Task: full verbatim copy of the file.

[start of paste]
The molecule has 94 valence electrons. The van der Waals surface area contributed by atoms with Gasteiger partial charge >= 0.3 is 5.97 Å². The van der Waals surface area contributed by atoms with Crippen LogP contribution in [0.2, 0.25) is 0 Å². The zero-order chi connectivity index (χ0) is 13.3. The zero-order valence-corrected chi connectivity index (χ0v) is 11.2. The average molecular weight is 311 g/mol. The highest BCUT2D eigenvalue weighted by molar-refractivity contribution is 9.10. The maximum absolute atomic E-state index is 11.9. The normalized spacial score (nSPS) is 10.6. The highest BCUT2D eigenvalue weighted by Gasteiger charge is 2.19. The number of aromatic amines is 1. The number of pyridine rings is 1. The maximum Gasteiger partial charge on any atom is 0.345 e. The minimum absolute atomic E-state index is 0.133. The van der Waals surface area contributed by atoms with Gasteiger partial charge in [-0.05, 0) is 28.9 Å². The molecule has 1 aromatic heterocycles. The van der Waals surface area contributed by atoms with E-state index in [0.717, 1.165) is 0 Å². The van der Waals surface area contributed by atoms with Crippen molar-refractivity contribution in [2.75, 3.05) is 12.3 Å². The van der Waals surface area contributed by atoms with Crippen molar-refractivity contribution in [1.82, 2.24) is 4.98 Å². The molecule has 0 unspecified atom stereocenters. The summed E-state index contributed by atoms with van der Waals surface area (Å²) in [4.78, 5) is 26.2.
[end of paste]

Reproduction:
The molecule has 94 valence electrons. The van der Waals surface area contributed by atoms with Gasteiger partial charge >= 0.3 is 5.97 Å². The van der Waals surface area contributed by atoms with Crippen LogP contribution in [0.2, 0.25) is 0 Å². The zero-order chi connectivity index (χ0) is 13.3. The zero-order valence-corrected chi connectivity index (χ0v) is 11.2. The average molecular weight is 311 g/mol. The highest BCUT2D eigenvalue weighted by molar-refractivity contribution is 9.10. The maximum absolute atomic E-state index is 11.9. The normalized spacial score (nSPS) is 10.6. The highest BCUT2D eigenvalue weighted by Gasteiger charge is 2.19. The number of aromatic amines is 1. The number of pyridine rings is 1. The maximum Gasteiger partial charge on any atom is 0.345 e. The minimum absolute atomic E-state index is 0.133. The van der Waals surface area contributed by atoms with Gasteiger partial charge in [-0.05, 0) is 28.9 Å². The molecule has 1 aromatic heterocycles. The van der Waals surface area contributed by atoms with E-state index in [0.717, 1.165) is 0 Å². The van der Waals surface area contributed by atoms with Crippen molar-refractivity contribution in [2.75, 3.05) is 12.3 Å². The van der Waals surface area contributed by atoms with Crippen molar-refractivity contribution in [1.82, 2.24) is 4.98 Å². The molecule has 0 unspecified atom stereocenters. The summed E-state index contributed by atoms with van der Waals surface area (Å²) in [4.78, 5) is 26.2.